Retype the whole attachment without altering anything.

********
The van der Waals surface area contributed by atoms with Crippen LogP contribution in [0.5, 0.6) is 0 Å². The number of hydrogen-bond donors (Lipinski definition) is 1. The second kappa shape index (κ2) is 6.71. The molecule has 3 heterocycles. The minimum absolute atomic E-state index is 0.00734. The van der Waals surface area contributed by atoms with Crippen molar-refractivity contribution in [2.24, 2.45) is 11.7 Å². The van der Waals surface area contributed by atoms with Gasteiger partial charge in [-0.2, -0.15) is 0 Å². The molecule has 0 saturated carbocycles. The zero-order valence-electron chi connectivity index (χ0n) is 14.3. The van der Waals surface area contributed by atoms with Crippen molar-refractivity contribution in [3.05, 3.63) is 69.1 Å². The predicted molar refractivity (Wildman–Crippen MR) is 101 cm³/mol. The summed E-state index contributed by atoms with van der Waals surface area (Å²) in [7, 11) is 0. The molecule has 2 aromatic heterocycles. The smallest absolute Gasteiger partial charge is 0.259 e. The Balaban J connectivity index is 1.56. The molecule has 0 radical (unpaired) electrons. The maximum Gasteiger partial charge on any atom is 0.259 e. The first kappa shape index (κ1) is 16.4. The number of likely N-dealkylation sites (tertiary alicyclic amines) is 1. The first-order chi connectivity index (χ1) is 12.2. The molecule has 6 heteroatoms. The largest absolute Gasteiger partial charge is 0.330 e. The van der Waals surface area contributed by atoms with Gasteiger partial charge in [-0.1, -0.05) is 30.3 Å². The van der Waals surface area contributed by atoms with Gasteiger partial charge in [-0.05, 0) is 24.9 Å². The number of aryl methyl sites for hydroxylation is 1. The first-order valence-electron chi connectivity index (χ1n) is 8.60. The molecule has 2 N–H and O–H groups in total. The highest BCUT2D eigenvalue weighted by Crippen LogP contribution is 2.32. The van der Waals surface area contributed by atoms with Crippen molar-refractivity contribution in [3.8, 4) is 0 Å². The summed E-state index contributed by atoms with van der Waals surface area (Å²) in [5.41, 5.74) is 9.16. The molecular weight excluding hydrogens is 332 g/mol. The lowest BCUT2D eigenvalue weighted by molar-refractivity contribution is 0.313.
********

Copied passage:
The van der Waals surface area contributed by atoms with Crippen LogP contribution in [0.5, 0.6) is 0 Å². The number of hydrogen-bond donors (Lipinski definition) is 1. The second kappa shape index (κ2) is 6.71. The molecule has 3 heterocycles. The minimum absolute atomic E-state index is 0.00734. The van der Waals surface area contributed by atoms with Crippen molar-refractivity contribution in [2.24, 2.45) is 11.7 Å². The van der Waals surface area contributed by atoms with Gasteiger partial charge in [-0.2, -0.15) is 0 Å². The molecule has 0 saturated carbocycles. The zero-order valence-electron chi connectivity index (χ0n) is 14.3. The van der Waals surface area contributed by atoms with Crippen molar-refractivity contribution in [3.05, 3.63) is 69.1 Å². The predicted molar refractivity (Wildman–Crippen MR) is 101 cm³/mol. The summed E-state index contributed by atoms with van der Waals surface area (Å²) in [7, 11) is 0. The molecule has 2 aromatic heterocycles. The smallest absolute Gasteiger partial charge is 0.259 e. The Balaban J connectivity index is 1.56. The molecule has 0 radical (unpaired) electrons. The maximum Gasteiger partial charge on any atom is 0.259 e. The first kappa shape index (κ1) is 16.4. The number of likely N-dealkylation sites (tertiary alicyclic amines) is 1. The first-order chi connectivity index (χ1) is 12.2. The molecule has 6 heteroatoms. The largest absolute Gasteiger partial charge is 0.330 e. The van der Waals surface area contributed by atoms with Gasteiger partial charge in [-0.1, -0.05) is 30.3 Å². The van der Waals surface area contributed by atoms with Gasteiger partial charge in [-0.05, 0) is 24.9 Å². The number of aryl methyl sites for hydroxylation is 1. The first-order valence-electron chi connectivity index (χ1n) is 8.60. The molecule has 2 N–H and O–H groups in total. The highest BCUT2D eigenvalue weighted by Crippen LogP contribution is 2.32. The van der Waals surface area contributed by atoms with Crippen molar-refractivity contribution in [3.8, 4) is 0 Å². The summed E-state index contributed by atoms with van der Waals surface area (Å²) in [5.41, 5.74) is 9.16. The molecular weight excluding hydrogens is 332 g/mol. The lowest BCUT2D eigenvalue weighted by molar-refractivity contribution is 0.313.